Monday Morning Cup of Coffee takes a look at news across HousingWire's weekend desk, with more coverage to come on bigger issues.

Two big legal milestones appear to have been reached – one for Countrywide and one for Citigroup (C) – both of which will have wide-ranging impact. It’s been a long four years in the making and now Countrywide’s $8.5 billion rep and warranty settlement was fully approved and a modified judgment to this effect was entered into the New York Supreme Court on April 27.

A client note from Barclays says that, barring any unforeseen eventualities, this should pave the way for the $8.5 billion to finally flow to the deals in the months ahead.

In fact, trustee-appointed experts should now calculate the allocable shares for each deal/group within 90 days and Bank of America (BAC) should make the payment to each covered trust within 120 days, as stipulated in the settlement agreement.

“Overall it should not, in our view, take more than a few months for trusts to finally receive the settlement payouts,” Barclays analysts say.

On the second front, there seem to be no objectors to Citigroup’s proposed $1.125 billion rep and warranty settlement covering 68 trusts. After the trustees had sought judicial instruction on the matter and filed an Article 77 proceeding in New York Supreme Court last December, the court had entered an order to show cause, asking that those who wished to be heard in opposition to the Settlement Agreement must submit their objection by April 17, 2015.

Unless an objector is able to show a good cause for the delay in filing, they will not be allowed to intervene in the proceeding.

“As such, given the absence of objectors, the court could reach a summary determination in favor of the Trustees and approve the settlement quite soon. The next hearing on this case is scheduled for May 19 and we see a high likelihood that the trusts could receive the settlement-related payouts this year,” Barclays says.

Elsewhere and throughout most markets, home prices and rents keep rising, but sharply declining homeownership means fewer households are benefitting and more and more households are being priced out of homeownership and forced to pay higher rents, a client note from Bank of America/Merrill Lynch says.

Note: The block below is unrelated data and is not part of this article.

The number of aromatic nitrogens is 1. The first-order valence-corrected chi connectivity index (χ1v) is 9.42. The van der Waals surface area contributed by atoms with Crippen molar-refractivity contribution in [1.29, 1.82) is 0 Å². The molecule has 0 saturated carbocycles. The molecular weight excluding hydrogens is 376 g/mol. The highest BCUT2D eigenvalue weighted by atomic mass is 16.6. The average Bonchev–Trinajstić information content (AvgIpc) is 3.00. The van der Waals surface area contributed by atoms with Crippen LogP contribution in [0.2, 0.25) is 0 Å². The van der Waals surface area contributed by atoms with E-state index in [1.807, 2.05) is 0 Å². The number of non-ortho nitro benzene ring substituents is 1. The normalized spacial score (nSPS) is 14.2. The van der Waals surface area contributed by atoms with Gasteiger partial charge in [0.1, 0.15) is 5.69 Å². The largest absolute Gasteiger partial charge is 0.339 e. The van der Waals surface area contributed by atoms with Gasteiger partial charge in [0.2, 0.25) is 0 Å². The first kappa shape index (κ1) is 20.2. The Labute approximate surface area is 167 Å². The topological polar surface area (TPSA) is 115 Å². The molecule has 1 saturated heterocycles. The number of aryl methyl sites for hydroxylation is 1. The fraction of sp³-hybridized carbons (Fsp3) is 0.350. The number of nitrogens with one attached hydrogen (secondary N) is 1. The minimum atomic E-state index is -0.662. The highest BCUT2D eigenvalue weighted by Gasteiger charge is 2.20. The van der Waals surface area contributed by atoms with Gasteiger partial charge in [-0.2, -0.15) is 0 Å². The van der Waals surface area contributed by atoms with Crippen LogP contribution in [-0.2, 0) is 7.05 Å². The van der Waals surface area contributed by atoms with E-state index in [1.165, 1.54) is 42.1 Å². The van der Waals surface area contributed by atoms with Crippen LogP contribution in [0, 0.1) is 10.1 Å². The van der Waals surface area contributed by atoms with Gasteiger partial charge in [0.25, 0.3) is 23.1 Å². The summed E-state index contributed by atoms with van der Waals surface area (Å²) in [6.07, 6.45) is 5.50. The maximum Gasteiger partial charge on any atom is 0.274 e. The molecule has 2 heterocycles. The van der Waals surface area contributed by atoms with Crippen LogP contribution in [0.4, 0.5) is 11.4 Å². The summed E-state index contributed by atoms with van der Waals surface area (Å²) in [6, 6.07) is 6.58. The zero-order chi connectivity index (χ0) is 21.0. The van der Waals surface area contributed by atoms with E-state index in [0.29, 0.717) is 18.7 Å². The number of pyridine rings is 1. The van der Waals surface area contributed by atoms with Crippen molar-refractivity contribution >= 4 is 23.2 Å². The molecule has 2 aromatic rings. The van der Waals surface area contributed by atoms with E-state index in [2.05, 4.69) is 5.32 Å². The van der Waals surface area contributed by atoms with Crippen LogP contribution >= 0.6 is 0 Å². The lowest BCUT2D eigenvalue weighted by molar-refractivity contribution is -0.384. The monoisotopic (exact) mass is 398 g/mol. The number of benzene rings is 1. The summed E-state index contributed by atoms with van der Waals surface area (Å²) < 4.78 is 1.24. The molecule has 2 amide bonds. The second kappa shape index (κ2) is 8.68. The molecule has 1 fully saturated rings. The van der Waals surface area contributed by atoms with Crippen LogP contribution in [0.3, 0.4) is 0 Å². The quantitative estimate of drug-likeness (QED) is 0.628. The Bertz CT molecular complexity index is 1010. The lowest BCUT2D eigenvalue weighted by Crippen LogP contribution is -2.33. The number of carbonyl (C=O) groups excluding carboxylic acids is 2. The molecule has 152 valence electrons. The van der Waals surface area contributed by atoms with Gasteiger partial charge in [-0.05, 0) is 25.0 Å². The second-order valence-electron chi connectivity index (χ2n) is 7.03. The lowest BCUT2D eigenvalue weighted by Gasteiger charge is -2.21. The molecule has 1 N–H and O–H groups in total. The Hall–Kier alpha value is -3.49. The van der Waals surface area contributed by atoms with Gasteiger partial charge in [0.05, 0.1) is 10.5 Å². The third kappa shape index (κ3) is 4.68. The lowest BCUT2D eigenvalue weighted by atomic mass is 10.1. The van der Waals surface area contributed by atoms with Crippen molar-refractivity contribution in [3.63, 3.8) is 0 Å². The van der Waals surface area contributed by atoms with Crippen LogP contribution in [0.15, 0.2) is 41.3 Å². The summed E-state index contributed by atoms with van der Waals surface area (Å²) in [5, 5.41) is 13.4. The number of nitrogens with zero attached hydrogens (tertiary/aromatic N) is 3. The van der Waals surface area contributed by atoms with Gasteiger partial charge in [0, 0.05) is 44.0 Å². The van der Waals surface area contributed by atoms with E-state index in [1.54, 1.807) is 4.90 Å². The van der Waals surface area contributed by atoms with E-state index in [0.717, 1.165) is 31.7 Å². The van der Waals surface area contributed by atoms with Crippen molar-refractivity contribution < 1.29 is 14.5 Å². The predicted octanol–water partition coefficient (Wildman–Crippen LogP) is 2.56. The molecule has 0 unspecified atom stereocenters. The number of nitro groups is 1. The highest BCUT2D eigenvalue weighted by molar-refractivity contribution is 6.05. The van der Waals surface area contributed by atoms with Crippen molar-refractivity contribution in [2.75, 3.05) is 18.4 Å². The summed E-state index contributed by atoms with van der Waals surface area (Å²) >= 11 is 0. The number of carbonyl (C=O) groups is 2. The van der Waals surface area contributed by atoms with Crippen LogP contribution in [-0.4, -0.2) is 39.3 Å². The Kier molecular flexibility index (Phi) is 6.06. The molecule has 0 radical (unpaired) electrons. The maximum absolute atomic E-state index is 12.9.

Similarly, home prices are up by 25% from the bottom in December 2011, while personal income has only grown by 12.8%, roughly half the level of home price growth. In the past (think housing bubble/crisis), large divergences between home price growth and income growth had disastrous consequences.  

Analysts are aware but not panicking.

“At the moment, disaster is not likely looming, but the divergence is at least cause for concern, particularly for the Fed, who has pursued an asset/real estate inflation policy for the past six years. The divergences noted above - between home prices and homeownership and between home price growth and income growth - highlight the transmission challenges faced by the Fed, and why hiking rates may be necessary, if somewhat hard to justify,” says Chris Flanagan at BAML. “The Fed may feel compelled to rein in home price inflation but, at the same time, acknowledge 1Q GDP was a bust for more than just transitory reasons and take note, at least tacitly, that the economic surprise index is hovering at the lowest levels since mid-2012, just before QE3 was rolled out.” 

The Urban Institutes’ Housing Finance Policy Center summarizes their analysis of what kept first-timers out of the mortgage market in 2014.

In their brief, A Closer Look at the Data on First-Time Homebuyers, the researchers examined over 1.8 million Federal Housing Administration and GSE loans. They found that while the overall share of first-time homebuyers declined for all loans, the share actually went up when looking at GSE and FHA loans separately.

Their conclusion: the source of the overall decline in first-time homebuyers is a decline in FHA-insured mortgage originations, which are primarily made to those borrowers.

The big thing this week is the jobs thing. Jobs and housing are connected at the hip along with wages and housing. And household formation and housing. Anyway, last month was a terrible miss for job creation by U.S. employers.

The early indicator will come on Wednesday, with Gallup's Job Creation Index. This measure is based on a question that Gallup tracks daily, asking a nationally representative sample of 500 to 600 working adults, aged 18 and older, and reports monthly based on approximately 14,000 interviews.

Optimistic analysts expect in Friday’s official report from the Bureau of Labor Statistics a rebound in April, to 220,000 – which is positive but barely above replacement level, usually pegged around 200,000 for a month.

The consensus range for April is very wide, from only 180,000 on the low side to a very robust 335,000 on the high side, proving if nothing else that perhaps some economics programs in colleges are a little slack on their standards.

No banks were closed the week ending May 1, according to the FDIC.